What Is Meditation?


Meditation, although we often tend to think so, isn’t strictly reserved for Buddhist monks or some highly spiritual people; in fact, you probably have in your own environment people who meditate daily, and the states of consciousness that it induces are experienced by all of us, only not by purpose.

Your doctor (if he’s not a fan of pills) would probably recommend meditation as one of the best ways to reduce stress and anxiety; but it can also be successfully used to cope with different medical conditions and, of course, as it is primarily used, to help you grow spiritually.

What Is Meditation and Why Meditate?

Meditation is, simply put, the art of silencing the mind. It encompasses a variety of practices that are somewhat different, but in essence they all hold to the basic principles of consideration and quiet thought to bring about a state of serenity and clarity.

Our mind in its normal state is subjected to a constant chatter within itself: we have tens of thousands of thoughts daily, many of which we aren’t aware of or we don’t consciously register that we have them – but we do. So our mind is always “busy”, bouncing from one thought to another and following them with emotional and physical responses.

For instance, we can start crying in the middle of the street after seeing something that doesn’t have anything to do with us, but our mind, starting with a simple sensory perception, has found a way to associate different thoughts (mostly unconscious), ultimately striking to a painful memory that elicited such response. We often aren’t even aware of the precise thought that has triggered the way we feel.

By meditating, we gain control over our thoughts. We learn to become aware of them, to slow them down and let them pass without getting attached to them, eventually learning to stop our thoughts altogether. Meditative state is a state of unbroken attention directed at anything of your choice (it’s common that people meditate on love, for example, aiming to fill their mind with thoughts of nothing else but love).

Our article about how meditation helps to gain control of your mind explains the process in depth.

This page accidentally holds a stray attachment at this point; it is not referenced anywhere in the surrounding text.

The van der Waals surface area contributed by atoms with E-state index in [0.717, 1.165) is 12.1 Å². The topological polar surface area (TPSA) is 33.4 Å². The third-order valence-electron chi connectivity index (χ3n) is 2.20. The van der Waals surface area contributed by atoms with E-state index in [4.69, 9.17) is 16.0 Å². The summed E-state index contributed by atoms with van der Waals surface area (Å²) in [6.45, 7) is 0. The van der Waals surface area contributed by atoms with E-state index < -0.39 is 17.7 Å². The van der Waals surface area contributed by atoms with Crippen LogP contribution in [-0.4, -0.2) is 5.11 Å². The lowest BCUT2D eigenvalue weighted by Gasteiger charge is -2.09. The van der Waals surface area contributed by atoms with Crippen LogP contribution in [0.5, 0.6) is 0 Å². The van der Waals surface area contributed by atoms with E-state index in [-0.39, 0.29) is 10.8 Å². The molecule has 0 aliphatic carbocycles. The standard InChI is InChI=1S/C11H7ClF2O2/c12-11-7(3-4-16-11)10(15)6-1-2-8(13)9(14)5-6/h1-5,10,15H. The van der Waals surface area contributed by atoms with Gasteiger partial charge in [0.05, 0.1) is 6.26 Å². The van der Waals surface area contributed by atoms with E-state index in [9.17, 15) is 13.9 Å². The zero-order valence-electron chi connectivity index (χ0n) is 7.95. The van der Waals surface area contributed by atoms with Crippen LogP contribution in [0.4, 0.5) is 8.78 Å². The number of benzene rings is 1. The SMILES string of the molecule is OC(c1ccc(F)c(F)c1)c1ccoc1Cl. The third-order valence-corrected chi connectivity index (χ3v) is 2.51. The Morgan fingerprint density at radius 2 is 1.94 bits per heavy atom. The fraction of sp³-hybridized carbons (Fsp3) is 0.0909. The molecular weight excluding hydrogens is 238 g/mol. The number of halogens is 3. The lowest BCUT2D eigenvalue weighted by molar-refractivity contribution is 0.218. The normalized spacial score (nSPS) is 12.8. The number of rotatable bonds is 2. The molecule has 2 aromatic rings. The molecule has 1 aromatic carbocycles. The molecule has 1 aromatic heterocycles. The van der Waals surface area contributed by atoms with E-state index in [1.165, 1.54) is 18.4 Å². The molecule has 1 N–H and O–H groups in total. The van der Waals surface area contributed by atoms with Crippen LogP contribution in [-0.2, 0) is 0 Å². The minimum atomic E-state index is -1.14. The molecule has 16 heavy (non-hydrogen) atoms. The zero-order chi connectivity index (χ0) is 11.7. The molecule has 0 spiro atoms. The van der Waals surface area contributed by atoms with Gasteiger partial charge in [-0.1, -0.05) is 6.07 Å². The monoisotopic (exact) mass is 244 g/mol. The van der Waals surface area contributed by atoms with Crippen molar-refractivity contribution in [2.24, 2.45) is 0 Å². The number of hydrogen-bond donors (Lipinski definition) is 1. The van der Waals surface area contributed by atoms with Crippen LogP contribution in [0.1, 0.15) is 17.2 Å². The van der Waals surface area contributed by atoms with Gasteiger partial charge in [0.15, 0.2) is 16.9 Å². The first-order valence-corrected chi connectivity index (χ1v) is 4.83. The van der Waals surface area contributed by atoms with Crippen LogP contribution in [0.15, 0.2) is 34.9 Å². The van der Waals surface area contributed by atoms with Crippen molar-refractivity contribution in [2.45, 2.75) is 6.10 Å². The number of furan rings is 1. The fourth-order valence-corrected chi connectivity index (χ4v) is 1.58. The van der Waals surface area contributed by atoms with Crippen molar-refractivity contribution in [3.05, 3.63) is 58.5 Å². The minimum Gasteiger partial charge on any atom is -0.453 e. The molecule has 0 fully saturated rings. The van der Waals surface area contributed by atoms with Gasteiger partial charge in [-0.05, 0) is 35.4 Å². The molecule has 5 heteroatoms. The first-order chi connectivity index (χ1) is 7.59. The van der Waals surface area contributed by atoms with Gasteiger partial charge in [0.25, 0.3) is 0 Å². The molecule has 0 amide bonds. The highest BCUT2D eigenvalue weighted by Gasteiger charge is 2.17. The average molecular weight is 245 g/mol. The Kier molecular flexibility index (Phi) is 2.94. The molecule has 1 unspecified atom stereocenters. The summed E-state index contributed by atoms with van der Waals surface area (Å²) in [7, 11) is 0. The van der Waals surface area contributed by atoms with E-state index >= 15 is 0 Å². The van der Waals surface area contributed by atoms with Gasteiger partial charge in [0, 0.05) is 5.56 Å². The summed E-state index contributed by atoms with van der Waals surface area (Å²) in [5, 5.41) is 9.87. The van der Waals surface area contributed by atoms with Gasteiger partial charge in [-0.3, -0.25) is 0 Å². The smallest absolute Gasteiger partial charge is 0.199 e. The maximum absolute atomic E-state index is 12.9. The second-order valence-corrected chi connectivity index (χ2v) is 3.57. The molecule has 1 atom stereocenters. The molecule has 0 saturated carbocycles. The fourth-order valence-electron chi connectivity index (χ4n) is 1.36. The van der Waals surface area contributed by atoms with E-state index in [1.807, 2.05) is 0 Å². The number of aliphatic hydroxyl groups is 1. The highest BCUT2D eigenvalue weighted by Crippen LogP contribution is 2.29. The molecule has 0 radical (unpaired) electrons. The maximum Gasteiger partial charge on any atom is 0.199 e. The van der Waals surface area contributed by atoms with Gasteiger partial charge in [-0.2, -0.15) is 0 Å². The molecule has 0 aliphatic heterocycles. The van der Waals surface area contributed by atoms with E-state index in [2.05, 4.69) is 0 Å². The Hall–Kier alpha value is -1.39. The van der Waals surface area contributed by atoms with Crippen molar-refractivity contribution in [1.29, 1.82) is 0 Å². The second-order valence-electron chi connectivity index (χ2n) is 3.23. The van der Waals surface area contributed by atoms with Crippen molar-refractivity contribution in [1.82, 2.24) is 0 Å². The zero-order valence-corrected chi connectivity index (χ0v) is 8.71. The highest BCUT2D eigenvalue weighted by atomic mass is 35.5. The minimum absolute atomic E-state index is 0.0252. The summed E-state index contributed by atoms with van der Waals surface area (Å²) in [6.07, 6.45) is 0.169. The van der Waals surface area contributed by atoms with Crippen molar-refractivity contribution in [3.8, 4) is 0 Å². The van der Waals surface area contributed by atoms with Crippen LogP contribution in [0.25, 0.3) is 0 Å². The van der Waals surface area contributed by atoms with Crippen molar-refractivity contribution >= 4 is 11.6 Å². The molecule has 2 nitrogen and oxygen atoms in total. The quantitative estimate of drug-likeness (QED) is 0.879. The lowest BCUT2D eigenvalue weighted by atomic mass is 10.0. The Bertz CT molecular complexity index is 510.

Every meditation is not the same – it’s a different experience for different people, especially with so many different types of meditation (Zen meditation, prayer, guided meditation, transcendental meditation, mindfulness meditation…), but the benefits are the same, and they include:

  • Meditation helps you to focus better

Through meditation you practice to focus your attention and to be aware of when it drifts. When you meditate regularly, this “exercise” actually helps you focus better even when you’re not meditating, as your brain gets trained to concentrate on one thing. With time, the results of meditation can become permanent. You also become more productive, especially in creative disciplines, as your mind learns to focus on the thing in front of you, and nothing else.

  • You become more calm

Meditation helps us detach from the little things that bother us. Our mind often tends to magnify small things into serious problems, but through meditation we learn how to become an observer, a simple witness of our thoughts, without letting them disturb us. It makes us aware of the present moment, we begin to live in the here and now, without worrying about the past or future.

  • Your health improves

As meditation is a state of deep calm and relaxation, it obviously reduces the level of stress in our body, and when we can reduce stress, many health benefits follow: it boosts our immune system, makes us emotionally ballanced, lowers blood pressure. In some cases it can increase fertility and relieve irritable bowel syndrome, and it can also act anti-inflammatory.

Meditation and Science

There are numerous scientific experiments and studies that have proven the effects that meditation has to our body and our mind.

Meditation causes our brain to undergo some real and beneficial physical changes: one study shows that meditation is linked to cortical thickness, which can significantly reduce our sensitivity to pain. Another study in which the neuroscientists used MRIs to compare the brains of meditators with non-meditators showed structural differences between them, and it’s also been proven that meditation can increase the amounts of gray matter in the hippocampus and frontal areas of the brain.

Neuroscientists have also proven that meditation affects the brain activity as well as the physical and chemical components of the brain. A study from 2011 has shown that meditation can decrease the activity in default-mode network (which is mind-wandering, brain functions responsible for lapses of attention and disorders such as anxiety and ADHD).

Finally, and what concerns us here the most, is the fact that meditation has been linked to dramatic changes in electrical brain activity: the Theta and Alpha EEG activity are significantly increased during and after meditation, and, as these brain states are associated with wakeful and relaxed attention and profound learning, it’s especially important for the use of meditation in manifesting.

So, meditation isn’t only for monks in far eastern lands; more and more people are using it to cope with different physical and mental issues. Are you ready to go on to experience the benefits of meditation for yourself?

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